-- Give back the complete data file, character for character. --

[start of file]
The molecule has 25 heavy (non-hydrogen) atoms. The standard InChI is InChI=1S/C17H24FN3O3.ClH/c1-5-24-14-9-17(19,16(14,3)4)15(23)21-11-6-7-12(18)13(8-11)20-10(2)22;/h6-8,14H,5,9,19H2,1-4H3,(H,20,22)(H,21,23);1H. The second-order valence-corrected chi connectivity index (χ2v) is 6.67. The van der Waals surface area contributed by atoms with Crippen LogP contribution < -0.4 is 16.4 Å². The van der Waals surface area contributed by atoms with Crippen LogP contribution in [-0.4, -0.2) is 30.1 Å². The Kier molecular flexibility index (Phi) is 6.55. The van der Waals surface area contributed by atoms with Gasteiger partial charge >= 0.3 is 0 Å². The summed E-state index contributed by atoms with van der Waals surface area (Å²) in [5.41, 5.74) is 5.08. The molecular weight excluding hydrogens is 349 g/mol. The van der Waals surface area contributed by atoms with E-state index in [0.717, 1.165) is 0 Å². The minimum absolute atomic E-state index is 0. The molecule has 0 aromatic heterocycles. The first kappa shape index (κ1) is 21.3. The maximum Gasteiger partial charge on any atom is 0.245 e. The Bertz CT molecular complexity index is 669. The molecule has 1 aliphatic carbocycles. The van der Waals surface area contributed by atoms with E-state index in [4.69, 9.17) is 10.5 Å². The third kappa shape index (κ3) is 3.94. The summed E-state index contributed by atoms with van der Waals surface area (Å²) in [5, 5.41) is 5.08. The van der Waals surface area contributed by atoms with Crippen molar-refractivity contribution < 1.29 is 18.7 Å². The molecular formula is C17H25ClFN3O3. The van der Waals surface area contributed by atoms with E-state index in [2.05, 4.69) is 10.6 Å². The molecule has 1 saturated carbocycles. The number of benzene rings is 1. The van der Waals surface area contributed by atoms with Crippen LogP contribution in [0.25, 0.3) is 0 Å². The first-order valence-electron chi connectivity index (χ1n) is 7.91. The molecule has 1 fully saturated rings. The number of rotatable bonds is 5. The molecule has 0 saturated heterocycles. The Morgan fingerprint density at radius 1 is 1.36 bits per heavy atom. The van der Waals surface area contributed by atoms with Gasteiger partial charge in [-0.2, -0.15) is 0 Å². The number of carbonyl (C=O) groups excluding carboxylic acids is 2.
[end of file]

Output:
The molecule has 25 heavy (non-hydrogen) atoms. The standard InChI is InChI=1S/C17H24FN3O3.ClH/c1-5-24-14-9-17(19,16(14,3)4)15(23)21-11-6-7-12(18)13(8-11)20-10(2)22;/h6-8,14H,5,9,19H2,1-4H3,(H,20,22)(H,21,23);1H. The second-order valence-corrected chi connectivity index (χ2v) is 6.67. The van der Waals surface area contributed by atoms with Crippen LogP contribution < -0.4 is 16.4 Å². The van der Waals surface area contributed by atoms with Crippen LogP contribution in [-0.4, -0.2) is 30.1 Å². The Kier molecular flexibility index (Phi) is 6.55. The van der Waals surface area contributed by atoms with Gasteiger partial charge >= 0.3 is 0 Å². The summed E-state index contributed by atoms with van der Waals surface area (Å²) in [5.41, 5.74) is 5.08. The molecular weight excluding hydrogens is 349 g/mol. The van der Waals surface area contributed by atoms with E-state index in [0.717, 1.165) is 0 Å². The minimum absolute atomic E-state index is 0. The molecule has 0 aromatic heterocycles. The first kappa shape index (κ1) is 21.3. The maximum Gasteiger partial charge on any atom is 0.245 e. The Bertz CT molecular complexity index is 669. The molecule has 1 aliphatic carbocycles. The van der Waals surface area contributed by atoms with E-state index in [4.69, 9.17) is 10.5 Å². The third kappa shape index (κ3) is 3.94. The summed E-state index contributed by atoms with van der Waals surface area (Å²) in [5, 5.41) is 5.08. The van der Waals surface area contributed by atoms with Crippen molar-refractivity contribution < 1.29 is 18.7 Å². The molecular formula is C17H25ClFN3O3. The van der Waals surface area contributed by atoms with E-state index in [2.05, 4.69) is 10.6 Å². The molecule has 1 saturated carbocycles. The number of benzene rings is 1. The van der Waals surface area contributed by atoms with Crippen LogP contribution in [0.25, 0.3) is 0 Å². The first-order valence-electron chi connectivity index (χ1n) is 7.91. The molecule has 1 fully saturated rings. The number of rotatable bonds is 5. The molecule has 0 saturated heterocycles. The Morgan fingerprint density at radius 1 is 1.36 bits per heavy atom. The van der Waals surface area contributed by atoms with Gasteiger partial charge in [-0.2, -0.15) is 0 Å². The number of carbonyl (C=O) groups excluding carboxylic acids is 2.